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Author Topic: Etude Op.10 No.9 -- Chopin  (Read 2907 times)
escort
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« on: December 02, 2007, 01:53:14 AM »

Aright, I posted this earlier this year a couple weeks after I started it.  Anyway, here is an updated recording, as it's one of the pieces I have to play for my juries here this coming week.  I guess it still has a lot of room for improvement...  but it is a good bit better than where it was at the time of the last recording. 
Comments/criticisms are very welcome. 

* Chopin Etude F-minor.mp3 (1937.62 KB - downloaded 131 times.)
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piano sheet music of Etude
pianistimo
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« Reply #1 on: December 02, 2007, 06:50:12 PM »

Wow.  You're playing some good stuff.  I think this can be taken more 'at ease' in some places and more 'frenzied' in others.  I like to hear the beginning more 'at ease' and work into the 'frenzy.'  This is, of course, just a personal opinion - and Chopin is always very subjective (within the boundaries of Chopin's own markings).

I'd like to hear the beginning with slightly softer 'loudest' dynamics as it seems to be the basis for a kind of 'accompaniment.'  A sort of 'nocturne' effect - that lulls the listener for a bit - and then surprises them with a sort of cynical turn of simultaneous attraction and distraction from what is happening. 

To me, this piece is much like the moonlight sonata.  Equal portions of this mysterious magnetic attraction (pull) and also de-magnetic (pulling away) - so one feels at the end almost where they were at the beginning excepting having gone through a very mysterious experience.   Maybe de-magnetized.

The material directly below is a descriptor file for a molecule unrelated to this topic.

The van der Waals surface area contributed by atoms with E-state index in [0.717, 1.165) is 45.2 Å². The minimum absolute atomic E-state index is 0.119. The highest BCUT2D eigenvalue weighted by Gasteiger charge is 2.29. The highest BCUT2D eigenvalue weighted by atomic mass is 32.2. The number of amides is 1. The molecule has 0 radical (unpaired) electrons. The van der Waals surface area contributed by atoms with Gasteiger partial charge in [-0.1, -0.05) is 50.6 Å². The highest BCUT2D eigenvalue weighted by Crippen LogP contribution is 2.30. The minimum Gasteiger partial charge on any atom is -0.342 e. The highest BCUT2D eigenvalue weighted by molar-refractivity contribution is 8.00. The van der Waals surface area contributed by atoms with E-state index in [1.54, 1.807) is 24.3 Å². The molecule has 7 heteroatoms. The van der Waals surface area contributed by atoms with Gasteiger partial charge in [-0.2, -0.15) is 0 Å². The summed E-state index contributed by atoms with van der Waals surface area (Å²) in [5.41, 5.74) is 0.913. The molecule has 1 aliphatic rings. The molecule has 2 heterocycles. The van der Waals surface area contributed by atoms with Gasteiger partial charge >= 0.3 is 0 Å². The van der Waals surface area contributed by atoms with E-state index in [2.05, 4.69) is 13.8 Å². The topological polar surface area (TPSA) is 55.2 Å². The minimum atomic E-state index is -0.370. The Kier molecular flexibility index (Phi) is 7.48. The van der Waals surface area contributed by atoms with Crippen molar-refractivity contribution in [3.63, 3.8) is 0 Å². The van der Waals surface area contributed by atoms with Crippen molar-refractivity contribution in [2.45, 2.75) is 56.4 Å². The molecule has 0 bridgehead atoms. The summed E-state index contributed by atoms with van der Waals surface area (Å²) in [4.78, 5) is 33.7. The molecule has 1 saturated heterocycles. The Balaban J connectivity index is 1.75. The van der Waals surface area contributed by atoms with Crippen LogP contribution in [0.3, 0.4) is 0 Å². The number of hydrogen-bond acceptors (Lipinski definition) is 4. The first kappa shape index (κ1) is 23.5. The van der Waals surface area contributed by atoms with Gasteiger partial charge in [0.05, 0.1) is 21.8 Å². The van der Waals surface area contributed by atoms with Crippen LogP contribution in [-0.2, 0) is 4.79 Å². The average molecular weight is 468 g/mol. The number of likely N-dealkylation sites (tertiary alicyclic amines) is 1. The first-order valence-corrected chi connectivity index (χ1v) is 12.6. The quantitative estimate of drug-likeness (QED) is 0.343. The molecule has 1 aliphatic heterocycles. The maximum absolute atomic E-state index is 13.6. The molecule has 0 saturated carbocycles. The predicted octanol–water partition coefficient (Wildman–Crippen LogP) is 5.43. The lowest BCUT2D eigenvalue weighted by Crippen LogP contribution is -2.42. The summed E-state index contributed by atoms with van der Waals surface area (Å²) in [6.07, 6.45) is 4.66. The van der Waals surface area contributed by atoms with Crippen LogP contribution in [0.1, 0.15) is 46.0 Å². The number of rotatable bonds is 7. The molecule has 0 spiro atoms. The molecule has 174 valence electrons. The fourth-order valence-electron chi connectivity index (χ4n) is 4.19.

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« Reply #2 on: December 05, 2007, 03:53:17 AM »

Agreed, I think 90% of the things I've worked on with this piece are the dynamics and phrasing in the first section, and then where it returns later on in the piece, and I'm always a bit uneasy with it (even though it is the easiest part of the piece, based on technique).   

I like how you use 'frenzied' and 'at ease' as descriptions.  Most of the  critiques I have received on this piece were that it needed more 'dynamic contrast' (which isn't wrong, it still does, it just needs to be applied correctly), yet really, just exaggerating the markings on the page doesn't really cover the whole problem, and in some sections (like you mention in the beginning) could possibly make the problem worse by taking away the unique feel that each section has.  I think those descriptive words do a better job at illustrating where you could use such contrast.  I also like your comparison of this piece to the moonlight sonata; I think that's a good comparison. 
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